In addition to the aforementioned four radial slots 78, 78a milled into the chuck block of metal, one of the four slots is extended (FIG. 5) along the entire length of the shank 82 to provide the aforementioned slot 78 for admission of the optical fiber 10.
As shown in FIG. 4, the chuck 70 is disposed within the housing 74 towards the front end 94 thereof. A fiber guide plate 100 is mounted on the housing front end 94, as by screws, and includes a downwardly extending V-notch 102 having a concave bottom surface precisely aligned with the passageway through the chuck. Specifically, the notch concave bottom surface is formed around an elongated axis precisely in-line with the principal axis 76 through the chuck 70. When an optical fiber is disposed at the bottom of the notch 102, the fiber central axis is precisely aligned with the principal axis 76 of the chuck assembly. (FIG. 4 shows the chuck 70 in its "open" or expanded condition.)
Also disposed within the housing 74 is the aforementioned plunger 72. The plunger 72 comprises a forwardly extending hollow cylinder 110 which is slidably mounted on the shank portion 82 of the chuck 70 and on the conic surface 90 joining the shank portion 82 to the jaws 80. The leading end 112 of the cylinder 110 is rearwardly-inwardly tapered in conformity with the chuck conic surface 90, and forward movement of the plunger 72 relative to the chuck 70 causes squeezing of the chuck conic surface for causing the aforedescribed jaws closing movement. Upon rearward movement of the plunger 72, the chuck jaws spring open.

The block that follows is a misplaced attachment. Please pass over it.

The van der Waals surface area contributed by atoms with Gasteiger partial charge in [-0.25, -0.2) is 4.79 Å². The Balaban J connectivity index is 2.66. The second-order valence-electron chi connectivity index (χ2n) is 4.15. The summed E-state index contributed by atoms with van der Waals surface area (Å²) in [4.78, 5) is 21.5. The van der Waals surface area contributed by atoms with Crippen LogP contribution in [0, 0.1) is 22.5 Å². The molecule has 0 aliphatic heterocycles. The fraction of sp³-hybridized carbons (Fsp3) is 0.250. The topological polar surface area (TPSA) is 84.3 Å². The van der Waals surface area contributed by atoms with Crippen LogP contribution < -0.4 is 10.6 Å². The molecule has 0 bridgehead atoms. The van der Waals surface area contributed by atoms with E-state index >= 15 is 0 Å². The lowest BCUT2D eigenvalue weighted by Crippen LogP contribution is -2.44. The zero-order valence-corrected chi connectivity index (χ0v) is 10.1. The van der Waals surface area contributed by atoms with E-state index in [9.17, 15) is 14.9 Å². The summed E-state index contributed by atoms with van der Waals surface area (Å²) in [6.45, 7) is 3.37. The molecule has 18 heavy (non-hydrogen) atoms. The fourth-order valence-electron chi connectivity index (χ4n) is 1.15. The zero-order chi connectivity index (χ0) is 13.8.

Conveniently, the plunger is spring biased in one direction, and a pivoted arm 116 is provided for urging the plunger in the direction against its bias. As shown in FIGS. 4 and 5, the plunger 72 ends in a rearwardly facing block 118 which is engaged and maintained in place by a cross plate 120 secured, as by screws, between side walls 122 at the rear end 124 of the housing 74. The arm 116 is pivotally mounted on the cross plate 120 and includes an arcuate cam surface at the inner end 126 of the arm 116 which engages the rear end 128 of the plunger block 118. Accordingly, by rotating the arm 116, the plunger 72 is moved either forwardly for closing the chuck jaws or rearwardly for opening the jaws.